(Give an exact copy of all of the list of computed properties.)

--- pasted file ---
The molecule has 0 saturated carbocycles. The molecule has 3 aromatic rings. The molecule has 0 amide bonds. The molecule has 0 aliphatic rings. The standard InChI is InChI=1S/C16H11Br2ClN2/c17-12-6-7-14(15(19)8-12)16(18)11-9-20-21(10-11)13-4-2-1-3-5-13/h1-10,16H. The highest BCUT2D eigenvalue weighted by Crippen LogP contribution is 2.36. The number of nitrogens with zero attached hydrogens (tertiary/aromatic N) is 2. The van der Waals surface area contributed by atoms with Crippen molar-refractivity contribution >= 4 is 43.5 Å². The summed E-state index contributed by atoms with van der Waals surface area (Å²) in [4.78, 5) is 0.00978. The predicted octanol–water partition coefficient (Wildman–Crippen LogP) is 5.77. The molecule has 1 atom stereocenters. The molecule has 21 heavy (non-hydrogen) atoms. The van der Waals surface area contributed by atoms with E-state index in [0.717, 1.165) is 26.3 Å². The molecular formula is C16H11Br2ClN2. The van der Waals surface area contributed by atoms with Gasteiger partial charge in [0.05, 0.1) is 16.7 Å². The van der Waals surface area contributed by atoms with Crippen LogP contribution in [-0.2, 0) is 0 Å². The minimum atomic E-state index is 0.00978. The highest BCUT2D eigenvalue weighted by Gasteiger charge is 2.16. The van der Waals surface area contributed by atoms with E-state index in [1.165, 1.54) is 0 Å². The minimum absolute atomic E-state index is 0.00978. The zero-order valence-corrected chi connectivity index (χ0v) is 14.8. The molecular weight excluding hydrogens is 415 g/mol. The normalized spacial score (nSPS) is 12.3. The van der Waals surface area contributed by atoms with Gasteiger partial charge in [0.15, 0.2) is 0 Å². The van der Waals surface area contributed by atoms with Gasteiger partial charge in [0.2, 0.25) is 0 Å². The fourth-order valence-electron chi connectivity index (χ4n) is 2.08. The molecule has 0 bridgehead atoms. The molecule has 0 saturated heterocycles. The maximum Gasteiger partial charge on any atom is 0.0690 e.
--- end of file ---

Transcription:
The molecule has 0 saturated carbocycles. The molecule has 3 aromatic rings. The molecule has 0 amide bonds. The molecule has 0 aliphatic rings. The standard InChI is InChI=1S/C16H11Br2ClN2/c17-12-6-7-14(15(19)8-12)16(18)11-9-20-21(10-11)13-4-2-1-3-5-13/h1-10,16H. The highest BCUT2D eigenvalue weighted by Crippen LogP contribution is 2.36. The number of nitrogens with zero attached hydrogens (tertiary/aromatic N) is 2. The van der Waals surface area contributed by atoms with Crippen molar-refractivity contribution >= 4 is 43.5 Å². The summed E-state index contributed by atoms with van der Waals surface area (Å²) in [4.78, 5) is 0.00978. The predicted octanol–water partition coefficient (Wildman–Crippen LogP) is 5.77. The molecule has 1 atom stereocenters. The molecule has 21 heavy (non-hydrogen) atoms. The van der Waals surface area contributed by atoms with E-state index in [0.717, 1.165) is 26.3 Å². The molecular formula is C16H11Br2ClN2. The van der Waals surface area contributed by atoms with Gasteiger partial charge in [0.05, 0.1) is 16.7 Å². The van der Waals surface area contributed by atoms with Crippen LogP contribution in [-0.2, 0) is 0 Å². The minimum atomic E-state index is 0.00978. The highest BCUT2D eigenvalue weighted by Gasteiger charge is 2.16. The van der Waals surface area contributed by atoms with E-state index in [1.165, 1.54) is 0 Å². The minimum absolute atomic E-state index is 0.00978. The zero-order valence-corrected chi connectivity index (χ0v) is 14.8. The molecular weight excluding hydrogens is 415 g/mol. The normalized spacial score (nSPS) is 12.3. The van der Waals surface area contributed by atoms with Gasteiger partial charge in [0.15, 0.2) is 0 Å². The van der Waals surface area contributed by atoms with Gasteiger partial charge in [0.2, 0.25) is 0 Å². The fourth-order valence-electron chi connectivity index (χ4n) is 2.08. The molecule has 0 bridgehead atoms. The molecule has 0 saturated heterocycles. The maximum Gasteiger partial charge on any atom is 0.0690 e.